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Framesmanship

Antique photo frames at Historical Design

Antique photo frames don't have the cult following of, say, antique cameras. But you don't need to be an aficionado to appreciate the style and craftsmanship on view in Art in a Frame: 100 Years of Photo Frames, 1860-1960, at the Manhattan gallery Historical Design through December 10, 2000. The exhibition mirrors the finest movements of modern design, from Gothic Revival to midcentury modern. The Arts and Crafts designer Archibald Knox, for instance, is represented by a 1902-05 Liberty & Co. frame in pewter and abalone whose lines nicely illustrate a Celtic influence. The star of the show is the one-of-a-kind 1906 frame by Art Nouveau designer Lucien Gaillard. Most any photograph would be outshone by the frame itself—its image of a few branches of an honesty plant has the grace of a Japanese print and a shimmering surface of lacquered wood, gold inlay, and mother of pearl.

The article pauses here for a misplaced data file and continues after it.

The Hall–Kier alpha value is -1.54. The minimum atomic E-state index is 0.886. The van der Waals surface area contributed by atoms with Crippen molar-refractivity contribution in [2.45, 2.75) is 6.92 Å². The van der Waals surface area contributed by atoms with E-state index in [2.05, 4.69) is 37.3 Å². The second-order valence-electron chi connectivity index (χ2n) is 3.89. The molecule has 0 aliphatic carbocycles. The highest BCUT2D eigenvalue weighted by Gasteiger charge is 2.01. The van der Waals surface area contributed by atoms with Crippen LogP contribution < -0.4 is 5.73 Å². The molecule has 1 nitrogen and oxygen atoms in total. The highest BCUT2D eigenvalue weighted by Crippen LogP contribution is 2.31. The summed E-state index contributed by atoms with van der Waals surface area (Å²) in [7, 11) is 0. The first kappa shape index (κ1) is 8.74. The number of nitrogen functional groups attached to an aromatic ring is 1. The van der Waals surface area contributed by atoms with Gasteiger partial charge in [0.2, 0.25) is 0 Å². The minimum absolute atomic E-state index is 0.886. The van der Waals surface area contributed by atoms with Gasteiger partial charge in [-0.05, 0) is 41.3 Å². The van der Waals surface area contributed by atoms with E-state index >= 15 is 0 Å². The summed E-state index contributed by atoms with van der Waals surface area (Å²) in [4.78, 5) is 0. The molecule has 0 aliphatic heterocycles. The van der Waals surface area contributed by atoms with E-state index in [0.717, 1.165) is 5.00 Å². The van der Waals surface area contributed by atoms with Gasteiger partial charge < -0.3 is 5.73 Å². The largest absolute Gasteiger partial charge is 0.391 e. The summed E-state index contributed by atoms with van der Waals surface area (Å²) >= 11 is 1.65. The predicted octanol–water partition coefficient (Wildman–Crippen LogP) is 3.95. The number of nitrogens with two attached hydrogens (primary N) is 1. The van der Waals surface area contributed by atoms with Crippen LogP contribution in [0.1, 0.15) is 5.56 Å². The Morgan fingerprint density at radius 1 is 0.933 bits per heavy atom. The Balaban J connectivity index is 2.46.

For all their portability, quality photo frames are actually hard to come by. "When an estate is being sold, the photos and their frames are the last things the family wants to sell," gallery co-owner Denis Gallion says. "And this level of craftsmanship will never happen again. Kids don't want to go through years of apprenticeship—they all just want to be rock stars."

Historical Design, 306 East 61st Street, New York, NY 10021; 212-593-4528; fax 212-715-9905; www.historicaldesign.com.

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